The owner or operator (whether or not in Singapore) of the online location may be required to communicate to any end-user in Singapore who accesses the online location, a notice that the online location is the subject of a declaration. Non-compliance is an offence.

It is an offence for:

  • any person to solicit, receive or agree to receive any material benefit as an inducement or reward for operating a declared online location (including consideration for sale of advertising space or access to the online location). If convicted, the person must (in addition to the prescribed punishment) pay an amount equal to the amount or value of the financial or other material benefit received;
  • a service provider or digital advertising intermediary to fail to take reasonable steps (both in and outside of Singapore) to ensure that any paid content that it includes or causes to be included on a declared online location is not communicated in Singapore on that online location;
  • any person to expend or apply property knowing (or having reason to believe) it supports, helps or promotes the communication in Singapore of a falsehood on a declared online location.

It is not a defence to any of the above offences that the person is subject to any conflicting duty under any written law, rule of law, contract or rule of professional conduct.

A right to apply to Minister to vary or cancel directions, or to suspend, vary or cancel a declaration of an online location is available

The Minister on whose instruction a Part 3 Direction, Part 4 Direction or Account Restriction Direction was issued may vary or cancel the direction either on his or her own initiative or on application by the person to whom the direction is issued.

Similarly, the Minister may suspend, vary or cancel a declaration, either on his or her own initiative or on application by the owner or operator of the declared online location or a person with editorial control of the online location.

A right of appeal to the High Court is available but stay granted only in very limited circumstances

The Bill provides for appeals to the High Court against a Part 3 Direction or Part 4 Direction by the person to whom it is issued. A similar right of appeal is also available against an Account Restriction Direction. The direction remains in effect despite an appeal against it. However, the High Court may stay the direction if the appellant proves on a prima facie basis that it is technically impossible to comply with it.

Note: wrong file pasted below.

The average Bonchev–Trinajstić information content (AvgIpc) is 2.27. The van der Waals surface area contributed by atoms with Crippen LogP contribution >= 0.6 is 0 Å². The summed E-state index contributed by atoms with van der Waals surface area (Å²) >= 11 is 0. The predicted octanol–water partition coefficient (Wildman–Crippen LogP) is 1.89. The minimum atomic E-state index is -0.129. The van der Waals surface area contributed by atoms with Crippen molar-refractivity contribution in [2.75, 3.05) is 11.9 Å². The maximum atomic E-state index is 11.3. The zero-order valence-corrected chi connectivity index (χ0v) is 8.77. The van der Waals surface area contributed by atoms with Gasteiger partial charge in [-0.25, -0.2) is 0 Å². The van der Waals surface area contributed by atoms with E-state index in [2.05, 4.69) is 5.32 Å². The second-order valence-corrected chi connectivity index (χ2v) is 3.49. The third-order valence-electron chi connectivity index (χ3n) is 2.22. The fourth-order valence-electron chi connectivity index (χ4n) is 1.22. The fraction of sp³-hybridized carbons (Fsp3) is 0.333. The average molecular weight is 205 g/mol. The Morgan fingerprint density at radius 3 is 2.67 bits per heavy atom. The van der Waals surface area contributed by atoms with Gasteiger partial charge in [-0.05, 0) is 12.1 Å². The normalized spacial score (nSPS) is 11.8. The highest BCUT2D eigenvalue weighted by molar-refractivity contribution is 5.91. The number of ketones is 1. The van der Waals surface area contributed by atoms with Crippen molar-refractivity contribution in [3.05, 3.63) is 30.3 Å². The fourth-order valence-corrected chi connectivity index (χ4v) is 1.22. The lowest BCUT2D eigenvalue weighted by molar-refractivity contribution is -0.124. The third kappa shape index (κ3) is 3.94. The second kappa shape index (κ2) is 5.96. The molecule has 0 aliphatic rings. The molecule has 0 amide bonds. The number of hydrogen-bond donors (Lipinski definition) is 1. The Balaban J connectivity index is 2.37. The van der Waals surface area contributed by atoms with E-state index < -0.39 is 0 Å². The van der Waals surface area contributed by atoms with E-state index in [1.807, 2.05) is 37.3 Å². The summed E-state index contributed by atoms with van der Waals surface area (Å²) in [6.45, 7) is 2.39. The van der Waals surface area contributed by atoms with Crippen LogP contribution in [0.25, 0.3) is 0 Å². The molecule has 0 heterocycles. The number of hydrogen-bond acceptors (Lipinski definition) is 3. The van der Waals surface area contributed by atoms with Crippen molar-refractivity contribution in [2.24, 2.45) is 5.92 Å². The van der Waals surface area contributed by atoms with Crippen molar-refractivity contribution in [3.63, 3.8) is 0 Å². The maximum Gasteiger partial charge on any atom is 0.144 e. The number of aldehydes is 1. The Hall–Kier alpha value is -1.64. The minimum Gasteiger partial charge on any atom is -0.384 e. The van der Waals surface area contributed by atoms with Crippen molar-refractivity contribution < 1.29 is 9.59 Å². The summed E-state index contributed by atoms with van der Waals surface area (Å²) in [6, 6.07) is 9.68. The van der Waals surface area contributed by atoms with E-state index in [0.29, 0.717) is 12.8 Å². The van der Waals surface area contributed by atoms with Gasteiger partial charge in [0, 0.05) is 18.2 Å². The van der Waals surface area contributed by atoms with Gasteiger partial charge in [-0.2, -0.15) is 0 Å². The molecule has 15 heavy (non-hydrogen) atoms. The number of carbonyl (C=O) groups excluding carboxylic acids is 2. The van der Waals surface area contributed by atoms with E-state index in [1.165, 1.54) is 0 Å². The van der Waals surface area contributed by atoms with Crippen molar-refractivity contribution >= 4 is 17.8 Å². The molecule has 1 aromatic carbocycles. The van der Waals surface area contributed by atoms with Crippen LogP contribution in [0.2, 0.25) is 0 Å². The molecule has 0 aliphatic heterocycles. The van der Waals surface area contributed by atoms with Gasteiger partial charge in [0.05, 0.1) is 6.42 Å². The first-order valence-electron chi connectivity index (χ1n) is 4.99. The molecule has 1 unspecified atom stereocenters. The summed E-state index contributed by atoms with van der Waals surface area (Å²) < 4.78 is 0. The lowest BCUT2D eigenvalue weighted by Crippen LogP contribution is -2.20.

The owner or operator of a declared online location, or a person with editorial control over the online location, also has the right to appeal to the High Court against the declaration.

IMDA may order internet access service provider to disable access

Under the Bill, the Minister may direct the IMDA to order an internet access service provider licensee to take steps to disable access by end-users in Singapore to an online location or a declared online location or if a Part 3 Direction, Part 4 Direction or Remedial Order is not complied with.

Other measures under the Bill

Other measures in the Bill include requiring online platforms to keep their platforms safe and secure through the introduction of binding codes of practice which target inauthentic online accounts and bots, digital advertising transparency and de-prioritising falsehoods.

Online falsehoods affecting private persons to be dealt with under the Protection from Harassment Act

For online falsehoods affecting private persons, amendments to the Protection from Harassment Act (“POHA”) have been tabled in Parliament to strengthen remedies and improve the speed of recourse.

Various offences under POHA will be expanded to include the publication of identity information of another person, even if such identity information may not by itself be a threatening, abusive or insulting behaviour or communication. The court will also be empowered under POHA to make orders in respect of false statements of fact. These orders include a stop publication order, a general correction order and various other interim orders. Furthermore, amendments to POHA also seek to establish the Protection from Harassment Courts in which remedies and enforcement measures can be obtained against contraventions by individuals and entities.

Reference materials

The following materials are available on the Parliament website www.parliament.gov.sg and MinLaw website www.mlaw.gov.sg:

 

Download PDF